Stated Clerks Meet in California

Stated Clerks Meet in California

The role of stated clerk is probably the most unsung task in the Christian Reformed Church. They are the hardworking souls that keep classes (the CRC’s 49 regional groups of churches) running. They receive mountains of information and make sure it gets sent to the appropriate people. They are the ones that organize classis meetings and help them run smoothly.

For the first time, most of them gathered to meet each other, meet some of the denominational leaders behind the email addresses that are most likely to turn up in their inboxes, and to learn from each other. Clerks in the Canadian classes have met previously, and U.S. clerks had a gathering two years ago, but this was the first time they were all together.

Of the clerks in attendance, some have been in their position for 20 years or more, while others are newer to the role, including one who was only days into his position.

Albert Postma, a minister and consultant for classis renewal with Pastor Church Resources, and Dee Recker, director of Synodical Services, organized the conference. Thirty-three clerks attended the conference Jan. 8-10 in Bellflower, Calif. Besides Postma and Recker, the clerks met John Bolt, the CRC’s director of finance and administration, Kathy Smith of Calvin Theological Seminary, David Koll, director of the Candidacy Office, and others.

Recker said the main purpose was to give clerks an opportunity to learn from each other. Postma concurred. “We wanted to make sure we did things together that we can only really do together. We think that when people serving in different places but in similar roles come together, they can learn a lot simply from hearing how things are being done in other places.”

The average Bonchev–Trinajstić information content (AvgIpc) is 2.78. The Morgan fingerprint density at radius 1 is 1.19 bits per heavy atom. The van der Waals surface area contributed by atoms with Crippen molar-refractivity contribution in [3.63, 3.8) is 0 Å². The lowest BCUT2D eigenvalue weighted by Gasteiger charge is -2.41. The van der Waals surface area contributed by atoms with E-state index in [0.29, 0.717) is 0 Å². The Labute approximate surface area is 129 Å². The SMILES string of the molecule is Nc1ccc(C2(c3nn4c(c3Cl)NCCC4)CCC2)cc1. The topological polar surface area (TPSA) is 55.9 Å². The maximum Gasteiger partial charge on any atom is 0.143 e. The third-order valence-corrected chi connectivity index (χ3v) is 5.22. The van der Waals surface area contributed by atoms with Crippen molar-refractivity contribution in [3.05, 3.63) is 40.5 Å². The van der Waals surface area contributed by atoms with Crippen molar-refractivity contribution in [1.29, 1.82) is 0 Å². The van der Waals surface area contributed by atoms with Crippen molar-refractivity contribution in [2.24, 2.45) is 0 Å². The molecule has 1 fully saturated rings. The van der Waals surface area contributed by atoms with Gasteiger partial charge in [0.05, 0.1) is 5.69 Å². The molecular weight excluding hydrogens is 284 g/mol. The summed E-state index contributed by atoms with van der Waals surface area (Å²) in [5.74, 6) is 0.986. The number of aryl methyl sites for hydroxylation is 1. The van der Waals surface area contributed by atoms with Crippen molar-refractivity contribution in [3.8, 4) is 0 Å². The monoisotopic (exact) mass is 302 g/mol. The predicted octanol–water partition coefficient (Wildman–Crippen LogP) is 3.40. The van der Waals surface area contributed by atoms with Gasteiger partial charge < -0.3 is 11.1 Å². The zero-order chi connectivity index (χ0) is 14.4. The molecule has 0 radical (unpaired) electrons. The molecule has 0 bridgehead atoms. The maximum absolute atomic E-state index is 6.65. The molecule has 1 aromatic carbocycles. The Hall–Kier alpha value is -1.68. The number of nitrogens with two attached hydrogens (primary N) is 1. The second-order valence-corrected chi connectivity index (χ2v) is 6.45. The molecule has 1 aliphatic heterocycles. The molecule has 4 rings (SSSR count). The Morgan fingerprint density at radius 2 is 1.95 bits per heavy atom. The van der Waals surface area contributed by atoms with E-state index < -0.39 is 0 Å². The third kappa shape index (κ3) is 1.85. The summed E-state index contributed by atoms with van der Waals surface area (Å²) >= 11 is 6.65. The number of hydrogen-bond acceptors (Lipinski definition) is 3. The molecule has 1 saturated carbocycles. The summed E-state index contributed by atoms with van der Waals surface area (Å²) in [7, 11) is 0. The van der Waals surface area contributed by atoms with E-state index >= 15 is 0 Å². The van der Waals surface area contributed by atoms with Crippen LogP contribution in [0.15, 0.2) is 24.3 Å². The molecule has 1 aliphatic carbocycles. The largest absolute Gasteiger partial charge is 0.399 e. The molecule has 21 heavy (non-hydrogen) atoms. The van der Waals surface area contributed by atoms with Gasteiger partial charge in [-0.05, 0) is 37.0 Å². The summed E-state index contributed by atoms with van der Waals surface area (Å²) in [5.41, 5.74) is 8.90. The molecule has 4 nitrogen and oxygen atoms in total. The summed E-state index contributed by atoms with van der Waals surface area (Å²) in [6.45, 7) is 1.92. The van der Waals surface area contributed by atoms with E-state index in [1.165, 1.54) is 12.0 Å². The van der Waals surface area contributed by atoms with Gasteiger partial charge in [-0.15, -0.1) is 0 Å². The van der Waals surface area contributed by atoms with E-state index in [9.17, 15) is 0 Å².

Bernie Bakker has been a stated clerk for almost 10 years, serving in three different classes in Canada. He said clerks had some of their questions answered, like changes to rules regarding Commissioned Pastors. “Pastors and church councils often consider (clerks) to be experts in Church Order. We were made aware of resources available on the CRCNA website,” he said.

He noted that they learned about best practices from each other, like using technology for committee meetings. They heard how classes that have several ethnic and language groups do classis.

Glenda Tebben has been the clerk for a classis in Michigan for three years. She learned that another clerk sends a recap of each meeting to the churches. “I thought this was a great idea and wondered why I didn’t ever think about this?”

Tebben hopes there are more gatherings like this one. “Gatherings like this are great ways for me to continue learning,” she said. “I’m not a pastor and don’t have any formal seminary training, so connecting with pastors and church leaders expands my learning.”

Postma hopes clerks left feeling equipped and empowered for ministry. “We wanted them to have a unique sense of the influence that they have within their classis, and to find ways to lean into that influence in effective and appropriate ways.”

About the Author

Gayla Postma is news editor for The Banner.

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